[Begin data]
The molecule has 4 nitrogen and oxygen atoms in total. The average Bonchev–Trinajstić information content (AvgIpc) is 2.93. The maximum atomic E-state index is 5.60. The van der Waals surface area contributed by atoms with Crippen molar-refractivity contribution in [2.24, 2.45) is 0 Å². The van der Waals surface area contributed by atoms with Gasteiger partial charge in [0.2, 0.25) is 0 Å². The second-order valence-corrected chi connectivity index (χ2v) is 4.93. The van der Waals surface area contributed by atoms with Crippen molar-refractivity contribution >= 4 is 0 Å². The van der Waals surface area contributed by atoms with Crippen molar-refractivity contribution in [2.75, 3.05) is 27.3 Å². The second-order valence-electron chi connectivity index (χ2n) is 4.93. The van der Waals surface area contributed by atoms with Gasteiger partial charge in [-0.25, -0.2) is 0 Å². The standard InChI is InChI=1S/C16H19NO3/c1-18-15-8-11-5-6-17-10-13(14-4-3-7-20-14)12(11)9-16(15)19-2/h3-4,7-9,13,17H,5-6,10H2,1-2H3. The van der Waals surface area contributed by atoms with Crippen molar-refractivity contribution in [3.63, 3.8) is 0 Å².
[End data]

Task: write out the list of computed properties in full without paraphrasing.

The molecule has 4 nitrogen and oxygen atoms in total. The average Bonchev–Trinajstić information content (AvgIpc) is 2.93. The maximum atomic E-state index is 5.60. The van der Waals surface area contributed by atoms with Crippen molar-refractivity contribution in [2.24, 2.45) is 0 Å². The van der Waals surface area contributed by atoms with Gasteiger partial charge in [0.2, 0.25) is 0 Å². The second-order valence-corrected chi connectivity index (χ2v) is 4.93. The van der Waals surface area contributed by atoms with Crippen molar-refractivity contribution >= 4 is 0 Å². The van der Waals surface area contributed by atoms with Crippen molar-refractivity contribution in [2.75, 3.05) is 27.3 Å². The second-order valence-electron chi connectivity index (χ2n) is 4.93. The van der Waals surface area contributed by atoms with Gasteiger partial charge in [-0.25, -0.2) is 0 Å². The standard InChI is InChI=1S/C16H19NO3/c1-18-15-8-11-5-6-17-10-13(14-4-3-7-20-14)12(11)9-16(15)19-2/h3-4,7-9,13,17H,5-6,10H2,1-2H3. The van der Waals surface area contributed by atoms with Crippen molar-refractivity contribution in [3.63, 3.8) is 0 Å².